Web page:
Odd, isn't it? The Americans are routinely accused of being (in Pat Buchanan's phrase) Israel's amen corner. But Washington is at least prepared to offer the odd, qualified criticism of Sharon. The rest of the world, by contrast, is happy to parrot Yasser's talking points without modifying a single semi-colon. In the last month, I've found as many Jew-haters on the Continent as in the Middle East, but the difference is that the Arabs are fierce in their hatred, no matter how contorted their arguments, while the Europeans are lazy, off-hand Jew-haters – they don't need arguments, they're happy to let the Arabs supply the script. Thus, the extraordinary resolution this week by the UN Human Rights Commission which accuses Israel of many and varied human rights violations, makes no mention of suicide bombers, and endorses the movement for a Palestinian state by "all available means, including armed struggle" – i.e., terrorism. The resolution could have been drafted by the Arab League or the PLO. Forty of the 53 nations on the Commission approved it, including six EU members: Austria, Belgium, France, Portugal, Spain and Sweden. Only five countries could summon the will to vote against: Britain, Canada, Germany, the Czech Republic and Guatemala. (The U.S. is not a member of the HRC, having been kicked off by a coalition of Euro-Arab schemers.)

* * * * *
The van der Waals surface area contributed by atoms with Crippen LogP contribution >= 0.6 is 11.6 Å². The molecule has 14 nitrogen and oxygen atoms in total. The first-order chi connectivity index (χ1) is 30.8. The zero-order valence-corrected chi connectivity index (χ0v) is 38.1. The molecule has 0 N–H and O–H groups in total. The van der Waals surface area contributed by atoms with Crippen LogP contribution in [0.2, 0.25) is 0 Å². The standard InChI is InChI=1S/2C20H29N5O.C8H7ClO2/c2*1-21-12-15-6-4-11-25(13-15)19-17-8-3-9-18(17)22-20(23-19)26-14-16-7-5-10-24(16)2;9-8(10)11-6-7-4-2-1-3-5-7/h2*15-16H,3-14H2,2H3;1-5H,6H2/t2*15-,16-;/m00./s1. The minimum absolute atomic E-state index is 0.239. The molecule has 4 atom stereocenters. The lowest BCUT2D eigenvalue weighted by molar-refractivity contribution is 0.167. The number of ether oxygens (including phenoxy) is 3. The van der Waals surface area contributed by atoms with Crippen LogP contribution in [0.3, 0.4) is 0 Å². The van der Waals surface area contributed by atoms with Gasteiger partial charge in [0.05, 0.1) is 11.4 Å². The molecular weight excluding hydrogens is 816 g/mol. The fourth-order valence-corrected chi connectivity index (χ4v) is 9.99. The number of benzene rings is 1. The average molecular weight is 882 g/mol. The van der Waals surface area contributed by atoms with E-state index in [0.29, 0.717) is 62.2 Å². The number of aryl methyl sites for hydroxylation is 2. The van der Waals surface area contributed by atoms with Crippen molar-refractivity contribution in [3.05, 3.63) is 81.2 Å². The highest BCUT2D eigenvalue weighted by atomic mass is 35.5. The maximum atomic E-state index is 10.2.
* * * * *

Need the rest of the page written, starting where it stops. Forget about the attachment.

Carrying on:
This is only the most extreme example of how the less sense the Arabs make the more the debate is framed in their terms. For all the tedious bleating of the Euroninnies, what Israel is doing is perfectly legal. Even if you sincerely believe that "Chairman" Arafat is entirely blameless when it comes to the suicide bombers, when a neighbouring jurisdiction is the base for hostile incursions, a sovereign state has the right of hot pursuit. Britain has certainly availed herself of this internationally recognized principle: In the 19th century, when the Fenians launched raids on Canada from upstate New York, the British thought nothing of infringing American sovereignty to hit back – and Washington accepted they were entitled to do so. But the rights every other sovereign state takes for granted are denied to Israel. "The Jews are a peculiar people: things permitted to other nations are forbidden to the Jews," wrote America's great longshoreman philosopher Eric Hoffer after the 1967 war. "Other nations drive out thousands, even millions of people and there is no refugee problem ... But everyone insists that Israel must take back every single Arab ... Other nations when victorious on the battlefield dictate peace terms. But when Israel is victorious it must sue for peace. Everyone expects the Jews to be the only real Christians in this world." Thus, the massive population displacements in Europe at the end of the Second World War are forever, but those in Palestine a mere three years later must be corrected and reversed. On the Continent, losing wars comes with a territorial price: The Germans aren't going to be back in Danzig any time soon. But, in the Middle East, no matter how often the Arabs attack Israel and lose, their claims to their lost territory manage to be both inviolable but endlessly transferable.